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A Melbourne man who successfully sued Google for defaming him by linking him to underworld figures has been awarded $200,000 in damages from the US search engine.
Michael Trkulja was shot in the back as he dined in a St Albans restaurant in 2004.
He sued Google upon finding that a search of his name would bring up his image on the same page as convicted drug boss Tony Mokbel.
An article about his shooting was published under the heading "Melbourne crime".
A Victorian Supreme Court jury found the publications implied Mr Trkulja was so involved with crime in Melbourne that his rivals had hired a hitman to murder him.
Justice David Beach on Monday ordered Google to pay Mr Trkulja $200,000 in damages for continuing to publish the defamatory material between October and December 2009, despite having received a letter from Mr Trkulja's lawyers in September asking for its removal.
The trial heard Mr Trkulja had been a show business manager for 40 years, had a top rating television show in the 1990s and was a highly respected member of the Serbian community in Melbourne.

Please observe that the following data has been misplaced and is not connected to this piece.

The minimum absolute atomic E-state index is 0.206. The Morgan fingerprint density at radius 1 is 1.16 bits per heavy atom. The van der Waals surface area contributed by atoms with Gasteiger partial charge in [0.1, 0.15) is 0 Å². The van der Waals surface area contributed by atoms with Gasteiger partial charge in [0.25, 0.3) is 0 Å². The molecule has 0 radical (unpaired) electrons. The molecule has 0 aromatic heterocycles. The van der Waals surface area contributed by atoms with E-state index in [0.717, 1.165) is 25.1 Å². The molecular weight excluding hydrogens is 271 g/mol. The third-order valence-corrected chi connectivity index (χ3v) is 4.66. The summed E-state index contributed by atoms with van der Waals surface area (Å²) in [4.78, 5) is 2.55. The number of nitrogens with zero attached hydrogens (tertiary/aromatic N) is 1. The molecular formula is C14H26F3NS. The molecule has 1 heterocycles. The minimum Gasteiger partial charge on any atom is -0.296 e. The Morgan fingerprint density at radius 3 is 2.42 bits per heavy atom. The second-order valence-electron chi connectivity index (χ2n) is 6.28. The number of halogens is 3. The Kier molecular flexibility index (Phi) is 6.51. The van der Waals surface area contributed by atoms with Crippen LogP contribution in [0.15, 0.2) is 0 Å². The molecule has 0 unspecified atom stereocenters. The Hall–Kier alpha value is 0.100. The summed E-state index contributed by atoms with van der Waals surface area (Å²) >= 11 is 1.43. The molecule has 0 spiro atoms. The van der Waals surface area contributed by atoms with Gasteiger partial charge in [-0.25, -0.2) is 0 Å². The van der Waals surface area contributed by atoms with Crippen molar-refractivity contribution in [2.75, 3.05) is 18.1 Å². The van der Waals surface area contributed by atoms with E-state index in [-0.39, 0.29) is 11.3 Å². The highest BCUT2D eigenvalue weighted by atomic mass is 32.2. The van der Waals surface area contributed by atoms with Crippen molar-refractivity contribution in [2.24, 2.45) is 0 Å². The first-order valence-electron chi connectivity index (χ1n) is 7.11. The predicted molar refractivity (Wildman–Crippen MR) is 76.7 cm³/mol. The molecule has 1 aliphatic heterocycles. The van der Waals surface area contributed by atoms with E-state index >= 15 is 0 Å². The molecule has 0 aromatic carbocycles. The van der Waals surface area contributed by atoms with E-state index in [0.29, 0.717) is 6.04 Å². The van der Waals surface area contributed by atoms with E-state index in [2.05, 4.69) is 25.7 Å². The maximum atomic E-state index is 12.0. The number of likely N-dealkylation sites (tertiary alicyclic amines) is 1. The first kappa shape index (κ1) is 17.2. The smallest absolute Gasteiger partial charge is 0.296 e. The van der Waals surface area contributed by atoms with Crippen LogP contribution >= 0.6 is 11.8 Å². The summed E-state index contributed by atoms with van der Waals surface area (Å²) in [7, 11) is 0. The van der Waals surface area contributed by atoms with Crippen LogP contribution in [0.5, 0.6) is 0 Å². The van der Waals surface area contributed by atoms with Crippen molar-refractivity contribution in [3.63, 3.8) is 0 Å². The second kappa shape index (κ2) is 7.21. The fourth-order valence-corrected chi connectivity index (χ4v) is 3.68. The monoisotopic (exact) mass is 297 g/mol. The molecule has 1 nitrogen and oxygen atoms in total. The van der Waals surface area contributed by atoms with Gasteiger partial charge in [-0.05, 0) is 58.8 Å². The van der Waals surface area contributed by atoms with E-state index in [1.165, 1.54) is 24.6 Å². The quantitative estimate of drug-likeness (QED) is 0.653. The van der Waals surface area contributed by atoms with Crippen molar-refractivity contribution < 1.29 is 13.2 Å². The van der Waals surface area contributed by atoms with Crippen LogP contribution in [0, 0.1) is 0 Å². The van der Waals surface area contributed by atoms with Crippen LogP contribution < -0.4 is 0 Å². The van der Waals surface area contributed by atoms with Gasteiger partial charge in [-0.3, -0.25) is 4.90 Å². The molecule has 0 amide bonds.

The publications by Google had caused him devastation, hurt and stress, the court heard.
Google denied that the meanings alleged by Mr Trkulja were conveyed and pleaded innocent dissemination, arguing its publication system was fully automated.
Justice Beach said the jury was entitled to find that Google intended to publish the material produced by its automated systems because that was what Google employees had designed the systems to do.
"In that sense, Google Inc is like the newsagent that sells a newspaper containing a defamatory article," he said.
"While there might be no specific intention to publish defamatory material, there is a relevant intention by the newsagent to publish the newspaper for the purposes of the law of defamation."
Mr Trkulja was earlier this year awarded $225,000 in damages from the Yahoo!7 search engine over its publication of the material.
A Google spokesman said the results displayed by the search engine were a reflection of the content and information available on the internet.
"The sites in Google's search results are controlled by those sites' webmasters, not by Google," he said.